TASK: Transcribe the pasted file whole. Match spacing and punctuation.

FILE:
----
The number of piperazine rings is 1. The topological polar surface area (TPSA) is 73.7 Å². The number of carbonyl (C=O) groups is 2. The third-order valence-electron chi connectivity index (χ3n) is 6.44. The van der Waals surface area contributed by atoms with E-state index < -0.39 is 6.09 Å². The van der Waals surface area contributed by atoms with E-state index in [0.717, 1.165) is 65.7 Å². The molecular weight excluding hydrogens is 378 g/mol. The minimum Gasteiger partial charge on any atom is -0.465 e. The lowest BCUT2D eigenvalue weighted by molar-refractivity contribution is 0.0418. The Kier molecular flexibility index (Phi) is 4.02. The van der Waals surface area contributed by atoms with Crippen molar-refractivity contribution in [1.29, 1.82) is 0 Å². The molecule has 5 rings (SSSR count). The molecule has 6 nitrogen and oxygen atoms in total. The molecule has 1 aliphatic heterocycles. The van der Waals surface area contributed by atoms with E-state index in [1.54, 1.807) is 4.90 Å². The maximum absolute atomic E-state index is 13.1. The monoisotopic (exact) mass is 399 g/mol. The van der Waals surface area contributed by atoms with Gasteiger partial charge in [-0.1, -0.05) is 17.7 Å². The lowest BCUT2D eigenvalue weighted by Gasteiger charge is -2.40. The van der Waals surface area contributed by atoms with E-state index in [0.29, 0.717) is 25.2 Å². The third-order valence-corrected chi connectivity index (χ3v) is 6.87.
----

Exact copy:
The number of piperazine rings is 1. The topological polar surface area (TPSA) is 73.7 Å². The number of carbonyl (C=O) groups is 2. The third-order valence-electron chi connectivity index (χ3n) is 6.44. The van der Waals surface area contributed by atoms with E-state index < -0.39 is 6.09 Å². The van der Waals surface area contributed by atoms with E-state index in [0.717, 1.165) is 65.7 Å². The molecular weight excluding hydrogens is 378 g/mol. The minimum Gasteiger partial charge on any atom is -0.465 e. The lowest BCUT2D eigenvalue weighted by molar-refractivity contribution is 0.0418. The Kier molecular flexibility index (Phi) is 4.02. The van der Waals surface area contributed by atoms with Crippen molar-refractivity contribution in [1.29, 1.82) is 0 Å². The molecule has 5 rings (SSSR count). The molecule has 6 nitrogen and oxygen atoms in total. The molecule has 1 aliphatic heterocycles. The van der Waals surface area contributed by atoms with E-state index in [1.54, 1.807) is 4.90 Å². The maximum absolute atomic E-state index is 13.1. The monoisotopic (exact) mass is 399 g/mol. The van der Waals surface area contributed by atoms with Gasteiger partial charge in [-0.1, -0.05) is 17.7 Å². The lowest BCUT2D eigenvalue weighted by Gasteiger charge is -2.40. The van der Waals surface area contributed by atoms with E-state index in [0.29, 0.717) is 25.2 Å². The third-order valence-corrected chi connectivity index (χ3v) is 6.87.